Instead of the usual Holiday rush and fuss to find the perfect Christmas presents I want to give and receive the presence of God. A little over two thousand years ago in the felids of Bethlehem a savoir was born. Wrapped in swaddled clothes lying in a manger a baby was born, the Son of God given to us with the presence of God inside. The only thing you and I will ever need as already been given, all I want for Christmas is the presence of God.
 

Wednesday, October 22, 2014

All are Welcome

I consider myself a pretty easy going kind of person. Live and let live right, but the one thing I don’t like is when I feel forced to take a middle of the road kind of stance. First and foremost the middle of the road is a dangerous place to be even for an opinion. Second in my walk, my learning and growing to be a disciple of Jesus I believe when I can truly effectively reflect Christ in all that I do I won’t have to take a stance against anything. If my stance to is to reflect the truth of Christ like it should be everything else will fall away right.

With that being said churches all around the world are made up of people just like you and I. This is the church this is the steeple open it up and here are the people. You and I both know people are sinful and as such are imperfect. I want to say I have never been a part of anything that would be akin to barring anybody from entering our church. Clean unclean rich or poor never have I sat and pondered out loud how best to rid our churches of the unsaved.

I am not na├»ve I know people can be very unwelcoming over particular views and opinions. There are churches that preach hurtful sermons but those kind of churches run by those kind of people are far and few between. That is not the status quo for the churches I attend or would be privy to. That isn’t what I signed up for, did you? Was I absent the day we passed out pitchforks?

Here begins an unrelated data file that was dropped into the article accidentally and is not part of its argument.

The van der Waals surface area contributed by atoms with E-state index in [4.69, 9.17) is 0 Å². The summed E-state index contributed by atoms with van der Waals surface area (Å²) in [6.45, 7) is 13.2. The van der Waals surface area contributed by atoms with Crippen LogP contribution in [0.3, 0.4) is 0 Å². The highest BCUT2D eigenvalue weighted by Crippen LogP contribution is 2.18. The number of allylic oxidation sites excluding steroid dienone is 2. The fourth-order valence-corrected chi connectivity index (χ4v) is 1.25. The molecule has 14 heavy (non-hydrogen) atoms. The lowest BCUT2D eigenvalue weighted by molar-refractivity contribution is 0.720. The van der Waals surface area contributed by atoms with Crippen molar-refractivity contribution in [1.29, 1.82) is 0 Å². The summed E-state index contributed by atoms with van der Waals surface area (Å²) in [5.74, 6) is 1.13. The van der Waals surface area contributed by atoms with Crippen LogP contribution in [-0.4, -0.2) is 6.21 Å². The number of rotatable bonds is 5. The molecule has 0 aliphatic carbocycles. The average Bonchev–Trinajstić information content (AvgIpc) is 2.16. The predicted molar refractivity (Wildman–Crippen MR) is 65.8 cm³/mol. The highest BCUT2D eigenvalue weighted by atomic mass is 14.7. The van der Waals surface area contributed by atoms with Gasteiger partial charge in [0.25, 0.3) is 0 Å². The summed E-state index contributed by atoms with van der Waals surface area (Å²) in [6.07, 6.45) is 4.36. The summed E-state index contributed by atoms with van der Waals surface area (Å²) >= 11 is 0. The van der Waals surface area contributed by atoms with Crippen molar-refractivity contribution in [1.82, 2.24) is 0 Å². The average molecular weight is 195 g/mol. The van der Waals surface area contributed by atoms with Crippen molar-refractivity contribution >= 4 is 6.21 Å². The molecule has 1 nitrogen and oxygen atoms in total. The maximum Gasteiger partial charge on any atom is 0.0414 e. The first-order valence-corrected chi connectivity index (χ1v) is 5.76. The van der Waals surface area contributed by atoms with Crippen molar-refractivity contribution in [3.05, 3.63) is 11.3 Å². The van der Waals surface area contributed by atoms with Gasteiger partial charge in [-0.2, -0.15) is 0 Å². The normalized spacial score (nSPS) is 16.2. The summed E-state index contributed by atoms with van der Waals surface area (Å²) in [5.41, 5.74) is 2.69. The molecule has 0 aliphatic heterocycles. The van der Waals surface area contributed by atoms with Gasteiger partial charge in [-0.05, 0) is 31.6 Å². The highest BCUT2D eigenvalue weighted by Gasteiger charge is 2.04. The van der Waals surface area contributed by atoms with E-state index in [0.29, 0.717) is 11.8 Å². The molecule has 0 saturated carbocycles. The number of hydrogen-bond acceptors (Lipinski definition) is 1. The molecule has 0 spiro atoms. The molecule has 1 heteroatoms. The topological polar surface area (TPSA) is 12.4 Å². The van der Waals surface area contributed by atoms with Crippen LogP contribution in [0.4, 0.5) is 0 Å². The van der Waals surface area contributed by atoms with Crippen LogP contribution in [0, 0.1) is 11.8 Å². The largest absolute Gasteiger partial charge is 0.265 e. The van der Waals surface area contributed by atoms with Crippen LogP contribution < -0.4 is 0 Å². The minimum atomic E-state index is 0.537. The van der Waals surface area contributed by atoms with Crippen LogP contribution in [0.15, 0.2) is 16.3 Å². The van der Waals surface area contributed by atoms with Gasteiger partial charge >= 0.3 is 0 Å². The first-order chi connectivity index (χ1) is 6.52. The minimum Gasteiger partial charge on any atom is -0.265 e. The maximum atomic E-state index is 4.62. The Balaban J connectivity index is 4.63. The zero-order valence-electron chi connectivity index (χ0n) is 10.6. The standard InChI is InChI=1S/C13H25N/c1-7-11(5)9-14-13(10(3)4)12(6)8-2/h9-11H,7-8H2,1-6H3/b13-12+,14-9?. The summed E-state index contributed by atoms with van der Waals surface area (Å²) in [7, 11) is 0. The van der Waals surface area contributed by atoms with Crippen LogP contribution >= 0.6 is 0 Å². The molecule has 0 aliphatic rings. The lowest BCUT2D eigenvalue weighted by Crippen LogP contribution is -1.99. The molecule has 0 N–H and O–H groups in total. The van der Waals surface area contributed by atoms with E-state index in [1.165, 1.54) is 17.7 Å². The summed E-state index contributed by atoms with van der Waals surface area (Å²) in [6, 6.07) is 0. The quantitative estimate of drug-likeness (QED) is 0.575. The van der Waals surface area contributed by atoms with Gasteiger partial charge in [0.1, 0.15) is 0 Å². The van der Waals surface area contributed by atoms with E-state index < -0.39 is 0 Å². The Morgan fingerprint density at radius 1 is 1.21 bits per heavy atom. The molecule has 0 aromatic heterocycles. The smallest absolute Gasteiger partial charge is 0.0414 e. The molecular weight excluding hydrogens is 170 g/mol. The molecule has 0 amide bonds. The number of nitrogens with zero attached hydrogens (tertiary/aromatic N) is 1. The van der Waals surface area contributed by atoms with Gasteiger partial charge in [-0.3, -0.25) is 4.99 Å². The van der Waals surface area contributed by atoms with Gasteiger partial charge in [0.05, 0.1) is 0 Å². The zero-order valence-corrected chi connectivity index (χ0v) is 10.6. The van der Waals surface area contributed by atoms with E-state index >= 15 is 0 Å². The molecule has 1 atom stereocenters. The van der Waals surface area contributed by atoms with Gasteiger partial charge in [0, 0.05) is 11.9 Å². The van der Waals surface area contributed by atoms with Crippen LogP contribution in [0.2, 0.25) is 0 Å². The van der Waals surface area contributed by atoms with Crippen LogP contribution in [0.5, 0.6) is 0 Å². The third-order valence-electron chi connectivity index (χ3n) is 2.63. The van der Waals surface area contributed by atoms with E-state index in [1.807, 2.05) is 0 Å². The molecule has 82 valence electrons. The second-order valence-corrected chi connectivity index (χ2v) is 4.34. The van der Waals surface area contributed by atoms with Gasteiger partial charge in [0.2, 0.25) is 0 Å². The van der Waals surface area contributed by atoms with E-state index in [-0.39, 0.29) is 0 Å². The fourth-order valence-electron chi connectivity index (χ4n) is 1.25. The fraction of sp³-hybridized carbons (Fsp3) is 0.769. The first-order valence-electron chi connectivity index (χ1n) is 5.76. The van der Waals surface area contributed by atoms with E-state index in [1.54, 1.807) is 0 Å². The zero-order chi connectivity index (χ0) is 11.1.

So why is it every time I turn on the television or scroll across a couple newsites I see one community after another lighting their torches banging on church doors for us to let them in? Have you checked the door, we don’t have bouncers. Who’s barring anyone? 
The church is becoming more progressive than I can stomach at times and yet the torches are still lit. People are still beating upon their chest and trying to kick in our doors as if they were locked. Given I have never seen anyone ever being turned away, do you really think all this commotion is for us to be more accommodating or could it be they are more interested in you coming out? Are the crowds gathered before the church wanting in like they say, or are they simply waiting for us to close our doors?
 

 

Friday, October 17, 2014

God is the Ultimate Reality

Reality as we know it is far too complex for a baby’s brain to comprehend all at once. The learning development of child happens in stages. All those big blocky bright colorful toys are designed to stimulate a newborns mind. Some toys make particular noises while some have certain textures, but they were created for newborns learning to adapt and manipulate their new environment safely. They are building the skills they will need in the real world.
This early stage of learning in only intended to teach a newborn the basics shapes, colors and sounds. As we progress in our learning we tend to gravitate toward more age appropriate tools of learning. The shapes we use become more complex and the sounds we muttered as a baby begin turning into the proper vowels and consonants needed to communicate. Even though we shed all of the newborn things we do not discard the skills we acquire. They just become part of us.
By the time we reach our teen years we are being prepped for our next big steps which would be finishing school finding a job and navigating more meaningful appropriate relationships. As we mature we begin to attain the utmost of responsibilities bringing with us all of those learned skills. Some of the skills we have learned are deliberate lessons, while other skills are picked up with the various ups and downs God will toss our way. We’ll call those life lessons.